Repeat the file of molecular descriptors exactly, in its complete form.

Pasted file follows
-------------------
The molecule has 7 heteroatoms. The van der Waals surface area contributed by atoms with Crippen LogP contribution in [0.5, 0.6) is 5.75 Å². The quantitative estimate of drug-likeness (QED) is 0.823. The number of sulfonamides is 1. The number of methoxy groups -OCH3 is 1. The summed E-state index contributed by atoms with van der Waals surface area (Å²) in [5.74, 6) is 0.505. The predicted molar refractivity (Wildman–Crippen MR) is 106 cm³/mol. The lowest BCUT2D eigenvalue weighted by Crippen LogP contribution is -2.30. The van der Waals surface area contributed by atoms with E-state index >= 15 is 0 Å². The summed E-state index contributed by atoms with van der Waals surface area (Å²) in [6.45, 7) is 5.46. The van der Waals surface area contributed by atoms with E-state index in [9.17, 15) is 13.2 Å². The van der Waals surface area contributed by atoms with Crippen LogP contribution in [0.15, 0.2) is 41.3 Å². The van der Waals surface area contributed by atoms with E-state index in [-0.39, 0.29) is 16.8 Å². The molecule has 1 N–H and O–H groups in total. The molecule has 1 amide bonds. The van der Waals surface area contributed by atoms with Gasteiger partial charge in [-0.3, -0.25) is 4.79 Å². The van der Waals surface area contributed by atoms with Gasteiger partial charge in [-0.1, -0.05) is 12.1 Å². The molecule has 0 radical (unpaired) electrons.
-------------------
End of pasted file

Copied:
The molecule has 7 heteroatoms. The van der Waals surface area contributed by atoms with Crippen LogP contribution in [0.5, 0.6) is 5.75 Å². The quantitative estimate of drug-likeness (QED) is 0.823. The number of sulfonamides is 1. The number of methoxy groups -OCH3 is 1. The summed E-state index contributed by atoms with van der Waals surface area (Å²) in [5.74, 6) is 0.505. The predicted molar refractivity (Wildman–Crippen MR) is 106 cm³/mol. The lowest BCUT2D eigenvalue weighted by Crippen LogP contribution is -2.30. The van der Waals surface area contributed by atoms with E-state index >= 15 is 0 Å². The summed E-state index contributed by atoms with van der Waals surface area (Å²) in [6.45, 7) is 5.46. The van der Waals surface area contributed by atoms with E-state index in [9.17, 15) is 13.2 Å². The van der Waals surface area contributed by atoms with Crippen LogP contribution in [0.15, 0.2) is 41.3 Å². The van der Waals surface area contributed by atoms with E-state index in [-0.39, 0.29) is 16.8 Å². The molecule has 1 N–H and O–H groups in total. The molecule has 1 amide bonds. The van der Waals surface area contributed by atoms with Gasteiger partial charge in [-0.3, -0.25) is 4.79 Å². The van der Waals surface area contributed by atoms with Gasteiger partial charge in [-0.1, -0.05) is 12.1 Å². The molecule has 0 radical (unpaired) electrons.